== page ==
Two Powerful Lessons Learned from Selfish Temple Attendance

Thursday night, my husband and I planned to attend the temple, seeking to commune with the Lord on some of our future plans. We got a late start and so determined to just spend some time sitting in the foyer as we had done a few times in the past.

At the front desk, we handed over our recommends and the workers asked if we planned to attend a session. “No,” we replied. They proceeded to inquire of our plans. “Sealings, initiatories…?” “No, we just wanted to spend some time sitting and pondering.” The workers appeared taken aback before encouraging us to enter the adjoining waiting room where members and non-members alike typically sit as loved ones are sealed, and to do our pondering there.

My husband and I sullenly went to sit. We had never had an issue being allowed into the temple proper with the intention of only pondering before. It was more upsetting than may have been anticipated to be so apparently barred from entering the House of the Lord. It was in this moment I realized that if our testimonies had been in a faltering or failing state, an experience like this could very well discontinue our efforts to attend the Church.

Gratefully, neither my husband nor I are in such a place. But that doesn’t mean the situation was sitting well with either of us. After a quick, confused moment I returned on my own to the front desk.

I explained that we had never been denied from entering before and was there some doctrine or principle that indicated it was inappropriate to attend the temple without participating in an ordinance? The workers were shocked and apologetic, and hastily offered for us to speak with the temple president. In my surprise, I agreed almost immediately.

We were promptly brought to the president’s office where we sat in counsel with him and his wife for a solid 15 minutes. He explained that while there is no error in wanting to commune with the Lord while not participating in the ordinances that it would not be conducive to maintaining a “house of order” to allow throngs of ponderers to the celestial room without them having performed some work first. He went on to describe, with obvious guidance of the Spirit, that while this desire was in no way wrong, we were not living up to our privileges by not participating in the ordinances. That there is a power that comes as we serve in that capacity that enacts the Holy Ghost and the power of revelation in an unparalleled way.

As the president spoke, I received an impression. A reminder of a previous impression.

Before we left the house, my husband and I had discussed our temple attendance and decided that we would just go to sit and ponder a short while. But I had received the impression then that we needed to participate in an ordinance. I asked my husband multiple times if he was sure he didn’t want to do work, and he replied the same each time. So I didn’t mention that I felt contrary. I aimed to support him in what he felt he needed and wanted. And in doing so, I prioritized him above even God.

I was instantaneously disappointed in myself. I strive to be worthy of the Spirit and his guidance – and I was worthy of it! But I failed to follow through on his instructions, and that is as good as not having the gift of the Spirit at all.

Sheepishly, I listened until the president finished his dialogue. I could have sunk into the floor. We had been thinking so selfishly, acting so immaturely. We should just be told to be on our way. It’s what we deserved.

But in his Christlike kindness, the temple president and his wife proceeded to teach us an incredible lesson.

They implored us to stay.

They offered to move us to the front of an initiatory group, or into a quick sealing session to accommodate our returning home soon to our children.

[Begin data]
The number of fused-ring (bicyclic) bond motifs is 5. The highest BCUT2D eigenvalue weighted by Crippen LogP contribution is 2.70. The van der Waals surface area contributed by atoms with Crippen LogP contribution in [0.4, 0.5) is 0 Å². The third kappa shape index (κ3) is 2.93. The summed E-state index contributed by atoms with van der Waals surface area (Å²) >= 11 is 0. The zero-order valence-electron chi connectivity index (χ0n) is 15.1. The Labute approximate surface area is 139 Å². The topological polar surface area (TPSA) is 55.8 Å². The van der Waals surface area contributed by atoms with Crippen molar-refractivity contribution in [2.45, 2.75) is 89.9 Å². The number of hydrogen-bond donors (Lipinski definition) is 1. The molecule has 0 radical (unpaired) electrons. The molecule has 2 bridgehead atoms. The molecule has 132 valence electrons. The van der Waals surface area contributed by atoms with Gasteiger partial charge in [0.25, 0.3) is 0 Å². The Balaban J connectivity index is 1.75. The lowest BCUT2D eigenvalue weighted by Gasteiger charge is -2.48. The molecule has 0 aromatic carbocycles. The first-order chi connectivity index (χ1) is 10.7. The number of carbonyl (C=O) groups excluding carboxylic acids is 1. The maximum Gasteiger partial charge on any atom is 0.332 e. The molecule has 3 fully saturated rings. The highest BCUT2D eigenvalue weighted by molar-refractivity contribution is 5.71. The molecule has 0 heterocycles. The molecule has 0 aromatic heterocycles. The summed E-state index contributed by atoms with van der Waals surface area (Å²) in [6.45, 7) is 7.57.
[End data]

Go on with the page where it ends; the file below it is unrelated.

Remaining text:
When we explained we hadn’t brought the proper clothing – not anticipating doing work – they didn’t even bat an eye as they offered to pay for our rental clothing.

The president and his wife escorted us personally up to a sealing room where we were blessed to participate in binding husbands and wives, children and parents, and where our own covenants seemed rejuvenated and powerfully enacted upon us again.

Our minds were pressed with the importance of the lessons this experience was teaching us.

  1. Christ first attends to our spiritual need, and then the physical – even when we only ask healing for the needs we see and feel ourselves.

We were undeserving of these blessings – of this complete forgiveness of our shortsightedness, pride and complete lack of consideration for anyone other than ourselves. Granted, our intentions had been good – to commune with the Lord in His house could not be wrong. But we fell short of understanding the invitation to do so and the sway it could truly have on our hearts and minds if we let it.

But that’s how the Savior works.

During His mortal ministry, Jesus had many afflicted souls come unto Him, asking for relief and healing. But how He responded to these is so revealing of His understanding.

First – Christ forgave them. This was what they were really, unknowingly seeking and He knew it. He met their spiritual need for sanctification and cleansing first.

And then – Christ healed them. Not because their being physically whole was essential to their salvation, which was His main priority, but because he loved them, completely.

This day in the temple, I felt like the blind man. I had come to the Savior, with good intent, to be healed of the infirmities I could see and feel. But He knew better. There were spiritual deficiencies that first needed instruction and correction – and then, in his Supreme Goodness and everlasting mercy, He proceeded to heal me. Despite how undeserving I had been in this instant. He took me completely as I was and made me more than even I expected.

2. The Lord requires we give something of ourselves, and then He gives us everything.

The Lord is the most absolutely gracious and generous being in all of existence. But that being said, He does not give something for nothing, ever. Even when he visited Nazareth with the intention of teaching and healing those who had been childhood friends and neighbors, “He did not many mighty works there because of their unbelief” (Matthew 13: 58).